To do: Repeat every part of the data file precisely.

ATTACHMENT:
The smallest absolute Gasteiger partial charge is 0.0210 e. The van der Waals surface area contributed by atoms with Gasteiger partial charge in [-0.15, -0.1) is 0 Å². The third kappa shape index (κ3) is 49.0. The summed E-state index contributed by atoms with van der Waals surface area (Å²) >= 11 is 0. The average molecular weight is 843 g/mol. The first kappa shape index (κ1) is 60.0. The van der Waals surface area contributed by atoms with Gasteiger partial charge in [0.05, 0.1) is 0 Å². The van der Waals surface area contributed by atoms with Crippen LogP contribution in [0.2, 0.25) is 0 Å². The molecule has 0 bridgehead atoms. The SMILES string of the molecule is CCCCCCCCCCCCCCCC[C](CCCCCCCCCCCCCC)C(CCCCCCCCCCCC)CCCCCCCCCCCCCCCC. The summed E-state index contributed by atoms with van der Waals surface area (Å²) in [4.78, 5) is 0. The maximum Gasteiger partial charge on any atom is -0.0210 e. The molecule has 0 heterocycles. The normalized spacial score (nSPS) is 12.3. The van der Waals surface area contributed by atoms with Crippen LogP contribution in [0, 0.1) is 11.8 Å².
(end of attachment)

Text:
The smallest absolute Gasteiger partial charge is 0.0210 e. The van der Waals surface area contributed by atoms with Gasteiger partial charge in [-0.15, -0.1) is 0 Å². The third kappa shape index (κ3) is 49.0. The summed E-state index contributed by atoms with van der Waals surface area (Å²) >= 11 is 0. The average molecular weight is 843 g/mol. The first kappa shape index (κ1) is 60.0. The van der Waals surface area contributed by atoms with Gasteiger partial charge in [0.05, 0.1) is 0 Å². The van der Waals surface area contributed by atoms with Crippen LogP contribution in [0.2, 0.25) is 0 Å². The molecule has 0 bridgehead atoms. The SMILES string of the molecule is CCCCCCCCCCCCCCCC[C](CCCCCCCCCCCCCC)C(CCCCCCCCCCCC)CCCCCCCCCCCCCCCC. The summed E-state index contributed by atoms with van der Waals surface area (Å²) in [4.78, 5) is 0. The maximum Gasteiger partial charge on any atom is -0.0210 e. The molecule has 0 heterocycles. The normalized spacial score (nSPS) is 12.3. The van der Waals surface area contributed by atoms with Crippen LogP contribution in [0, 0.1) is 11.8 Å².